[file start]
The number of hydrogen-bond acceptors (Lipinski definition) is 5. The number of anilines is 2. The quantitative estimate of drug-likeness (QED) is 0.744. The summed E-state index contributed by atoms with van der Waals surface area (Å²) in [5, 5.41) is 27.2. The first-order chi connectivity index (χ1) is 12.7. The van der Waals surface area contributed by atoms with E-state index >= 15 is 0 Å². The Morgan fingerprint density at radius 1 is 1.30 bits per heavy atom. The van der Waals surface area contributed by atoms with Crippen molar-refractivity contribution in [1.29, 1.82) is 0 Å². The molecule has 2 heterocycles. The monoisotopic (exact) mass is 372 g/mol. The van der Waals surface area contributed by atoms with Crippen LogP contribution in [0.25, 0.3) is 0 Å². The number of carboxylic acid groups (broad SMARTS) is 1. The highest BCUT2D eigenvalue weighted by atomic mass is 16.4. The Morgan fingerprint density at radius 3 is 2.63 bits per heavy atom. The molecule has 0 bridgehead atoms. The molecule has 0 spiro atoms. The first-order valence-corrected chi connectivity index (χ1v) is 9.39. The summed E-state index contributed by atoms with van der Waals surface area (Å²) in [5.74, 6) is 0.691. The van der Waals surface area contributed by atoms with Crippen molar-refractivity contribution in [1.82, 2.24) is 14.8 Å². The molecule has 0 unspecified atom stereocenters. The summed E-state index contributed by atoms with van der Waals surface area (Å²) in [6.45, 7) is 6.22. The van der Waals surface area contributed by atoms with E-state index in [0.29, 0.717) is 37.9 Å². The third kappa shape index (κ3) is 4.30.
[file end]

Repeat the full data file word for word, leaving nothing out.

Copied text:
The number of hydrogen-bond acceptors (Lipinski definition) is 5. The number of anilines is 2. The quantitative estimate of drug-likeness (QED) is 0.744. The summed E-state index contributed by atoms with van der Waals surface area (Å²) in [5, 5.41) is 27.2. The first-order chi connectivity index (χ1) is 12.7. The van der Waals surface area contributed by atoms with E-state index >= 15 is 0 Å². The Morgan fingerprint density at radius 1 is 1.30 bits per heavy atom. The van der Waals surface area contributed by atoms with Crippen molar-refractivity contribution in [1.29, 1.82) is 0 Å². The molecule has 2 heterocycles. The monoisotopic (exact) mass is 372 g/mol. The van der Waals surface area contributed by atoms with Crippen LogP contribution in [0.25, 0.3) is 0 Å². The number of carboxylic acid groups (broad SMARTS) is 1. The highest BCUT2D eigenvalue weighted by atomic mass is 16.4. The Morgan fingerprint density at radius 3 is 2.63 bits per heavy atom. The molecule has 0 bridgehead atoms. The molecule has 0 spiro atoms. The first-order valence-corrected chi connectivity index (χ1v) is 9.39. The summed E-state index contributed by atoms with van der Waals surface area (Å²) in [5.74, 6) is 0.691. The van der Waals surface area contributed by atoms with Crippen molar-refractivity contribution in [1.82, 2.24) is 14.8 Å². The molecule has 0 unspecified atom stereocenters. The summed E-state index contributed by atoms with van der Waals surface area (Å²) in [6.45, 7) is 6.22. The van der Waals surface area contributed by atoms with E-state index in [0.29, 0.717) is 37.9 Å². The third kappa shape index (κ3) is 4.30.